Other Amphibian of the Week

Red Salamander (Pseudotriton ruber)

by Leif Van Laar

Common Name: Red Salamander
Scientific Name: Pseudotriton ruber
Family: Plethodontidae
Location: United States of America: Alabama, Florida, Georgia, Indiana, Kentucky, Louisiana, Maryland, Mississippi, North Carolina, New Jersey, New York, Pennsylvania, South Carolina, Tennessee, Virginia, and West Virginia
Size: 7 inches or 180 mm

The Red Salamander is found in the eastern half of the United States. They are a member of the family Plethodontidae – the Lungless Salamanders, so they don’t have lungs. There are four subspecies of Ruber Salamanders: Northern Red Salamander (P. r. ruber), Blue Ridge Red Salamander (P. r. nitidus), Black-chinned Salamander (P. r. schencki), and Southern Red Salamander (P. r. vioscai).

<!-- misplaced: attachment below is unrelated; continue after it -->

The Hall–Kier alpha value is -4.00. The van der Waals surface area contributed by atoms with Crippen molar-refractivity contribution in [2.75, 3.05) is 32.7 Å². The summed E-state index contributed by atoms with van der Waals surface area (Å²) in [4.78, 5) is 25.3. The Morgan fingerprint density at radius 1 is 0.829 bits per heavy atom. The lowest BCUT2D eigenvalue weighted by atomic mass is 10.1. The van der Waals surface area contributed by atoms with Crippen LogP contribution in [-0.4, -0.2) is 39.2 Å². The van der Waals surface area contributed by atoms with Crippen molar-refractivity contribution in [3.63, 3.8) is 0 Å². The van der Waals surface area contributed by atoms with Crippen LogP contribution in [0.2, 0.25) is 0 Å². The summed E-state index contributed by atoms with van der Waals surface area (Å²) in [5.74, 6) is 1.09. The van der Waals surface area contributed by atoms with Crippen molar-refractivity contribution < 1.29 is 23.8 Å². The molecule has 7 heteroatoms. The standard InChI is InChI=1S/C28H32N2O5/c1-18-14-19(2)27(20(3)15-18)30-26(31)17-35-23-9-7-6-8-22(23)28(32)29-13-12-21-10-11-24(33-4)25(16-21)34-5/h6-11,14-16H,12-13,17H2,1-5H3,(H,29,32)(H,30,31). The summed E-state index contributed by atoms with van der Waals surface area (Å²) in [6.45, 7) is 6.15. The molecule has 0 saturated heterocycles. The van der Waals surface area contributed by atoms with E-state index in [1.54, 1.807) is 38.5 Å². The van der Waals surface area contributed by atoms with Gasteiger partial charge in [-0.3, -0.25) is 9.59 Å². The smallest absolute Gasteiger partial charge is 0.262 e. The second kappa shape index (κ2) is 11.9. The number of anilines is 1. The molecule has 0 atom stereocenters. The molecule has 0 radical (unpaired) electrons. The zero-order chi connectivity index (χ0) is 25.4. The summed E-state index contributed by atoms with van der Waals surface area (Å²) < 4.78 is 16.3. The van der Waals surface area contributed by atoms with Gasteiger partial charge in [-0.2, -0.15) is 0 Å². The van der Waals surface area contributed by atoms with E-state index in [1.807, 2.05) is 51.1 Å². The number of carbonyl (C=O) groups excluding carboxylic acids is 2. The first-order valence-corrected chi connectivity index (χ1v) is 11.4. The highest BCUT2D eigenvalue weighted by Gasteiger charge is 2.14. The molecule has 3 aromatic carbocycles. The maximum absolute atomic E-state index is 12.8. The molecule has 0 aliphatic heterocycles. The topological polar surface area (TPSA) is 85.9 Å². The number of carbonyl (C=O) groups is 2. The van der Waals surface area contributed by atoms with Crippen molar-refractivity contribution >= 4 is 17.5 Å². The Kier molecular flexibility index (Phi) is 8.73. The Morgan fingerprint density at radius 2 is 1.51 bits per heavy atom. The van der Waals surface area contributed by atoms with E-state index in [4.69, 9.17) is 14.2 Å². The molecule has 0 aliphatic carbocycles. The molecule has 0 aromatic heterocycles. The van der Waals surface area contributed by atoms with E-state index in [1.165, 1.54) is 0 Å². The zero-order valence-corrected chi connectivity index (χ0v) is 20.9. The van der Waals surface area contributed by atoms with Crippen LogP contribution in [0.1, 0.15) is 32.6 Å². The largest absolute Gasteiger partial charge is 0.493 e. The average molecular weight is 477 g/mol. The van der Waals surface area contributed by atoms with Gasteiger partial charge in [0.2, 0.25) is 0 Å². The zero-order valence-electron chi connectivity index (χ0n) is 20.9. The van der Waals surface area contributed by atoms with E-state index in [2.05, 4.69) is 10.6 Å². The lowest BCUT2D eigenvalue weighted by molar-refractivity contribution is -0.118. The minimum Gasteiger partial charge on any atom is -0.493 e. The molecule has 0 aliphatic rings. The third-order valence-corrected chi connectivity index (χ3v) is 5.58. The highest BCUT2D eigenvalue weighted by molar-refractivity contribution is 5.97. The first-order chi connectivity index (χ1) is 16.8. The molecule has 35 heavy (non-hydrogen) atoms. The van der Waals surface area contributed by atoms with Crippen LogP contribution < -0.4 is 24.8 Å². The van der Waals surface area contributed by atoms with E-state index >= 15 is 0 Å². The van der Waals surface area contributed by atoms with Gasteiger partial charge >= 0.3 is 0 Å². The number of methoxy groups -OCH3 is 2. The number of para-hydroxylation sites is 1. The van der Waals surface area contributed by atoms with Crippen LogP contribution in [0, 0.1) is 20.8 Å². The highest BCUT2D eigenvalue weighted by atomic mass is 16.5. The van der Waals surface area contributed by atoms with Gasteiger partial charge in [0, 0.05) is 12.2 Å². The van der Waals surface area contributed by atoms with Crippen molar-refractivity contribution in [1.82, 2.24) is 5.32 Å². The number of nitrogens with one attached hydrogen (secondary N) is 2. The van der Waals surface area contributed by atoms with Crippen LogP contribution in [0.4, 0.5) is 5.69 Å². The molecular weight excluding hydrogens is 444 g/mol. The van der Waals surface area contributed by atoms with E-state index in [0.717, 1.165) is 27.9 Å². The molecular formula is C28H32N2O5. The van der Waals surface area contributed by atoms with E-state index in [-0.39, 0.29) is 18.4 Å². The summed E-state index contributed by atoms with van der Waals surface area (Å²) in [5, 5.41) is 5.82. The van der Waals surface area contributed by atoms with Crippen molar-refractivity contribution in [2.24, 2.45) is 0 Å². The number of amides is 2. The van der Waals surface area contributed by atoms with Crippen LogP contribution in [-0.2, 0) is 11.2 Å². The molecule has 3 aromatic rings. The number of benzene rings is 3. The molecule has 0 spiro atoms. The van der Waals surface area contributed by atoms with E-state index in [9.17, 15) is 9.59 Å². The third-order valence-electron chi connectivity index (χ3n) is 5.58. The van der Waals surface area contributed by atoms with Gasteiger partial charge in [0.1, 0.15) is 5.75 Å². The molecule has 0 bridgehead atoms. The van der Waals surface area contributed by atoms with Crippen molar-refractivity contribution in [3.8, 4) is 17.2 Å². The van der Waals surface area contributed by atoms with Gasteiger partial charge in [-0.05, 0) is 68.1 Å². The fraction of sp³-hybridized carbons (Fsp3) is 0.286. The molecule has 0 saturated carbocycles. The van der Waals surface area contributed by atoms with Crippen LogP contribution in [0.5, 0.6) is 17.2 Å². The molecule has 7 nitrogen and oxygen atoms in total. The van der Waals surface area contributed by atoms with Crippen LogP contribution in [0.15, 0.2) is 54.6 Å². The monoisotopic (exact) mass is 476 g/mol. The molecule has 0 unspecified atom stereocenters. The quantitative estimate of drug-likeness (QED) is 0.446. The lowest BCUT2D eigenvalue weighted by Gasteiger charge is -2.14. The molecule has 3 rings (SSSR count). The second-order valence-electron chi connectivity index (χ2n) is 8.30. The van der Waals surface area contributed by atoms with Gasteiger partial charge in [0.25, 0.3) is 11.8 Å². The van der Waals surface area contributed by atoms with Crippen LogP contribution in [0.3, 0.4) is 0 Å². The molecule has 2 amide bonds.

The Red Salamander is not poisonous but the red color might be a form of mimicry. The Eastern Newt (Notophthalmus viridescens) in it’s Eft phase (eft is a phase of the newt’s life where it’s not a mature adult but not a larva) is poisonous and found in the range. The Salamander hopes it’s predator confuses it with the newt. Other’s think that the coloration is a warning because the salamander tastes bad.



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